Juror’s Choice winner Laura Williams is a woman of many talents. She holds a B.F.A in painting from the University of Vermont, and has worked as a gourmet cookie decorator, a diorama and prop builder, and as a sculptor for a costume company where she made “hats for elephants, belt buckles for lion tamers, and many other incredibly silly things.” Now working as a part-time graphic designer for Algonquin Books, as well as an illustrator, and fabric designer; Williams incorporates her illustrations, photography, and graphic design work into her fabric patterns. “Photography has been there since the beginning. It is a huge influence. It is an essential part of the foundation of my visual language, as much as painting is.” Though her photography, painting, and graphic design aesthetics are each different, Williams’ ideas all come from the same place, “A mark looks different in graphite, paint, or pixels, or light, but the making of the mark comes from the same emotional content.”
Juror's Choice: N 35º 55’ 4”/W79º 3’ 46”
Williams’ winning image, N 35º 55’ 4”/W79º 3’ 46” is part of a new series that began as a means of investigating natural objects and their shape and gesture and how they might be incorporated into her patterns. She quickly realized that the photographs worked best on their own. Though the images appear to have been photographed underwater, in reality they are made up of different layers of objects and glass. Williams’ interest lies in what she calls “creative accidents” and the meaning that can come out of a seemingly random situation.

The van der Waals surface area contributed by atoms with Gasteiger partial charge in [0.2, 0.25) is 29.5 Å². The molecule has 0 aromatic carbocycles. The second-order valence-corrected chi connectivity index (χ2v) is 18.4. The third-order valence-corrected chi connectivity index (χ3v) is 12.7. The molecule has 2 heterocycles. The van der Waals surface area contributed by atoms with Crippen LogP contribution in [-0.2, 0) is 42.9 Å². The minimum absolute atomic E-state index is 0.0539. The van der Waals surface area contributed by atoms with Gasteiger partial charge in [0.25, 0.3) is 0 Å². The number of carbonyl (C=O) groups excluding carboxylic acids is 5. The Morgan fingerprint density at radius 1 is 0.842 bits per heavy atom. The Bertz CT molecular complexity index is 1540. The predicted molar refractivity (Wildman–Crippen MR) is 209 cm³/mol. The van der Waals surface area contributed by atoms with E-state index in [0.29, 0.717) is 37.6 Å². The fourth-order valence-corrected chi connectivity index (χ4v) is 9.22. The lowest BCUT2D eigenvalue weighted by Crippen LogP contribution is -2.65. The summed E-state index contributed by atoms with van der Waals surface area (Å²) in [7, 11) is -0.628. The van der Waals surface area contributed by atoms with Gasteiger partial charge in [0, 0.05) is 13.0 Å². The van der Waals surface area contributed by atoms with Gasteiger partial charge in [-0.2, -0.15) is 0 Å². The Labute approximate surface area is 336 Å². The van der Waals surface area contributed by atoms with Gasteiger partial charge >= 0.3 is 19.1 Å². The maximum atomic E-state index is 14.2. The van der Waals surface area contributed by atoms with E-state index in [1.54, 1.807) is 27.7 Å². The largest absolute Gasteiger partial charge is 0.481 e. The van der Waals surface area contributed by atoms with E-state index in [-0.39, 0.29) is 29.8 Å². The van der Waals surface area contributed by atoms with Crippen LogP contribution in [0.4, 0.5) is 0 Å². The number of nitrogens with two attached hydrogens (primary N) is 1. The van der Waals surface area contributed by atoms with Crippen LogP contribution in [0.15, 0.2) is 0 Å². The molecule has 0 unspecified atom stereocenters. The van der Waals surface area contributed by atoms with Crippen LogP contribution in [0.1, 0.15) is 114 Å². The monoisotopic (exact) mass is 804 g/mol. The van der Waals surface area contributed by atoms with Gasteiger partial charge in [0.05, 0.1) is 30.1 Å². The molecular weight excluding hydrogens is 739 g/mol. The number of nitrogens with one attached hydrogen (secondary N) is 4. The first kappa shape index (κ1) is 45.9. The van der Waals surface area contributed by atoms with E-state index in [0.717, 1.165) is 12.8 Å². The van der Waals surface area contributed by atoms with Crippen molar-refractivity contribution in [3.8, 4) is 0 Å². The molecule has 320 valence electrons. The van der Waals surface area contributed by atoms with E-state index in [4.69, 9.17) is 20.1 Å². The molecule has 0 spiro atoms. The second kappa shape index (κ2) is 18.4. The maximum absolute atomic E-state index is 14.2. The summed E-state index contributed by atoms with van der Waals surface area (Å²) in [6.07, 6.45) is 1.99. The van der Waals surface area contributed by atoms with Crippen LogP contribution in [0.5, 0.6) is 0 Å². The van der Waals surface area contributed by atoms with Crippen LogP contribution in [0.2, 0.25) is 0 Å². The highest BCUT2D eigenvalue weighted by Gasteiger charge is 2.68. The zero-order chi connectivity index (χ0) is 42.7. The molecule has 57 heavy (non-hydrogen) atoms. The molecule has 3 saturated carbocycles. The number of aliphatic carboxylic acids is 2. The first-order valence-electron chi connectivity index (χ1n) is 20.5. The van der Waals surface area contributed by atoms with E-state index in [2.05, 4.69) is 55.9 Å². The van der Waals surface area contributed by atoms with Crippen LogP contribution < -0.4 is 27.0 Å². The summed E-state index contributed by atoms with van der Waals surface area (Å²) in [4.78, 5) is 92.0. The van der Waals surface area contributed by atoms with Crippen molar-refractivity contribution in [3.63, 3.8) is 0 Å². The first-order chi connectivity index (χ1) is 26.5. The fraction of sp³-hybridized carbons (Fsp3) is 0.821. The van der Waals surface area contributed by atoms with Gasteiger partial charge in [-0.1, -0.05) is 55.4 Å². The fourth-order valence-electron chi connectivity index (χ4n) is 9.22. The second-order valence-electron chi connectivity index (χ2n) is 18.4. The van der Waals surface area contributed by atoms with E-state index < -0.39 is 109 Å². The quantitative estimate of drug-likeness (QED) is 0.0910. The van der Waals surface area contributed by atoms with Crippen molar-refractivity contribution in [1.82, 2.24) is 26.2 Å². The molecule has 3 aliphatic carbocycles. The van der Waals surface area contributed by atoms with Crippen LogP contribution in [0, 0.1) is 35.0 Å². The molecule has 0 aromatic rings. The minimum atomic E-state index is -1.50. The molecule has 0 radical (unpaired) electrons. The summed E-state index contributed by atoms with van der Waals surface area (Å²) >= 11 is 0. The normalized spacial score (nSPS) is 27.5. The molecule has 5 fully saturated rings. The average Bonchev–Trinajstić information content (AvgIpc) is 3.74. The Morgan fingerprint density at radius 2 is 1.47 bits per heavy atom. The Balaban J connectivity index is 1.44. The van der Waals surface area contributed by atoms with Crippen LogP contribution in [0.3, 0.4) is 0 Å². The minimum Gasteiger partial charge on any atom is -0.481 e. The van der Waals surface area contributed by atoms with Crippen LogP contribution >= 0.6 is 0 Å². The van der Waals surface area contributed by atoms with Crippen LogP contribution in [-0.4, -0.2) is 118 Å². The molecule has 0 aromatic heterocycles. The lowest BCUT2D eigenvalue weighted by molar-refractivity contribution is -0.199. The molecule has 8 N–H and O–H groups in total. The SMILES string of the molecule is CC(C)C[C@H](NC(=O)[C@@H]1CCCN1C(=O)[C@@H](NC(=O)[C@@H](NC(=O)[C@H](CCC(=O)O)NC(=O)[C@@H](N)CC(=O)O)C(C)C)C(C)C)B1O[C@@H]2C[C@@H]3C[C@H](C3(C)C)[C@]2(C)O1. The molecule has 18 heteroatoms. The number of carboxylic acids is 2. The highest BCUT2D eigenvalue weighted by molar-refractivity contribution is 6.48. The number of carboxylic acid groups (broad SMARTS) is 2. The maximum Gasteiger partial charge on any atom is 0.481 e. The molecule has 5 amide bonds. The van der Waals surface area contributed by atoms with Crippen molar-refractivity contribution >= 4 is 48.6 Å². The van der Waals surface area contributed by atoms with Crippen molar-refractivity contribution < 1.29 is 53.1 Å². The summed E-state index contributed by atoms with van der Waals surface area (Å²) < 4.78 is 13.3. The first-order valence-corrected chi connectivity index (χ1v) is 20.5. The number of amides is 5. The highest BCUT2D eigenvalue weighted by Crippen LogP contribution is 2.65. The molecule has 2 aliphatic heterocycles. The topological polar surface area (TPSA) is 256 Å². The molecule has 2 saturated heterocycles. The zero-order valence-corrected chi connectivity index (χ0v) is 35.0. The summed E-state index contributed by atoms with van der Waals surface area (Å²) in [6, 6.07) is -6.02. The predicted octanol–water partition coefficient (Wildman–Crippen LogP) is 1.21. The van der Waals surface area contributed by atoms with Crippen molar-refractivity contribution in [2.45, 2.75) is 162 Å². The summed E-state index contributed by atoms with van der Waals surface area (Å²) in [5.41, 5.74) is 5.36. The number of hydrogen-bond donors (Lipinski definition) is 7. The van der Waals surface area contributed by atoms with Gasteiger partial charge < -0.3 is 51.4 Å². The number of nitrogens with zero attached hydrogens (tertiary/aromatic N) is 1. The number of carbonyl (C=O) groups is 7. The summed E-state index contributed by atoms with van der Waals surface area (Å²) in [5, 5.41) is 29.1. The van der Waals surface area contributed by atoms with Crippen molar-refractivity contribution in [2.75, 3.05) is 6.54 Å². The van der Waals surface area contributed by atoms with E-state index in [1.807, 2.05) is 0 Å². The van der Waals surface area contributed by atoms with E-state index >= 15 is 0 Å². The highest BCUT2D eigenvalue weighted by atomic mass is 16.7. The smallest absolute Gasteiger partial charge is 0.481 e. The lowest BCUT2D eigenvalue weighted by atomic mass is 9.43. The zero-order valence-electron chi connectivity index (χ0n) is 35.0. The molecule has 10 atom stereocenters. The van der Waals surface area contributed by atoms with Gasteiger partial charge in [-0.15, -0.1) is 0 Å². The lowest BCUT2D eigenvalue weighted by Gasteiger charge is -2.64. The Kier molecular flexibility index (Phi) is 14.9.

Though she identifies herself as an artist, Williams does not worry about where she might fit in with the rest of the art world.
I know I am a visual artist who makes a living communicating and connecting with other human beings using visual images. I would hope that I am able to be articulate enough to be a part of a global creative conversation and to be able to collaborate with other artists across cultural boundaries. I believe that art is a place where we can connect to each other and share what we have in common and also what makes us different.
From making hats for elephants and now wearing many hats herself, Williams’ artistic career has made her incredible versatile and successful. “Success might be having the ability to banish fear […] from the creative process. I think success for me is about communicating with other people. It is about successfully transferring emotional energy through a visual image and about the impact that energy has on another person.”
Botanicals is on view through October 26, 2013.